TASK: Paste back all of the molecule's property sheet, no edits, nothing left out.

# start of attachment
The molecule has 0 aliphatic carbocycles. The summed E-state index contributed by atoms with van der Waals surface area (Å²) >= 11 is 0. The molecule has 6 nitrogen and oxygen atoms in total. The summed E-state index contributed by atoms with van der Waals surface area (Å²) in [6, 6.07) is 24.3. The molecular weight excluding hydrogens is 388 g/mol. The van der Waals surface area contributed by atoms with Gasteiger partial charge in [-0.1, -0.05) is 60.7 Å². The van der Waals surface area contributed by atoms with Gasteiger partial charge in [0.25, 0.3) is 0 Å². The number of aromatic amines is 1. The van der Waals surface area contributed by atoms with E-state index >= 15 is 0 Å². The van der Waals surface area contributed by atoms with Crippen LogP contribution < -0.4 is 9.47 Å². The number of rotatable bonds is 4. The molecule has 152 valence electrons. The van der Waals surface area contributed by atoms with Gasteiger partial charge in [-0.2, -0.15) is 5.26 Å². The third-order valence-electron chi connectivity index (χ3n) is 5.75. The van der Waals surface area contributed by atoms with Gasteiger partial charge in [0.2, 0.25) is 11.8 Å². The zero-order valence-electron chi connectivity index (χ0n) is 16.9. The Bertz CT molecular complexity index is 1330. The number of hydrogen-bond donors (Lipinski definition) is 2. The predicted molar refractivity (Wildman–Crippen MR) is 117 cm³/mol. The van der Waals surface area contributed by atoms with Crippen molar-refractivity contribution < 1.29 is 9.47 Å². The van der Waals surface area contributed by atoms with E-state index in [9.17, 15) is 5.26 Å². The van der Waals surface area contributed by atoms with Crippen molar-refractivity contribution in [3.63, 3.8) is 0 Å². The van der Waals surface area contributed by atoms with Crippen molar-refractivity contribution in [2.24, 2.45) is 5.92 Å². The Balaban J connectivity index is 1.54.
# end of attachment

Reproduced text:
The molecule has 0 aliphatic carbocycles. The summed E-state index contributed by atoms with van der Waals surface area (Å²) >= 11 is 0. The molecule has 6 nitrogen and oxygen atoms in total. The summed E-state index contributed by atoms with van der Waals surface area (Å²) in [6, 6.07) is 24.3. The molecular weight excluding hydrogens is 388 g/mol. The van der Waals surface area contributed by atoms with Gasteiger partial charge in [-0.1, -0.05) is 60.7 Å². The van der Waals surface area contributed by atoms with Gasteiger partial charge in [0.25, 0.3) is 0 Å². The number of aromatic amines is 1. The van der Waals surface area contributed by atoms with E-state index >= 15 is 0 Å². The van der Waals surface area contributed by atoms with Crippen LogP contribution < -0.4 is 9.47 Å². The number of rotatable bonds is 4. The molecule has 152 valence electrons. The van der Waals surface area contributed by atoms with Gasteiger partial charge in [-0.2, -0.15) is 5.26 Å². The third-order valence-electron chi connectivity index (χ3n) is 5.75. The van der Waals surface area contributed by atoms with Gasteiger partial charge in [0.2, 0.25) is 11.8 Å². The zero-order valence-electron chi connectivity index (χ0n) is 16.9. The Bertz CT molecular complexity index is 1330. The number of hydrogen-bond donors (Lipinski definition) is 2. The predicted molar refractivity (Wildman–Crippen MR) is 117 cm³/mol. The van der Waals surface area contributed by atoms with Crippen molar-refractivity contribution < 1.29 is 9.47 Å². The van der Waals surface area contributed by atoms with E-state index in [9.17, 15) is 5.26 Å². The van der Waals surface area contributed by atoms with Crippen molar-refractivity contribution in [3.63, 3.8) is 0 Å². The van der Waals surface area contributed by atoms with Crippen molar-refractivity contribution in [2.24, 2.45) is 5.92 Å². The Balaban J connectivity index is 1.54.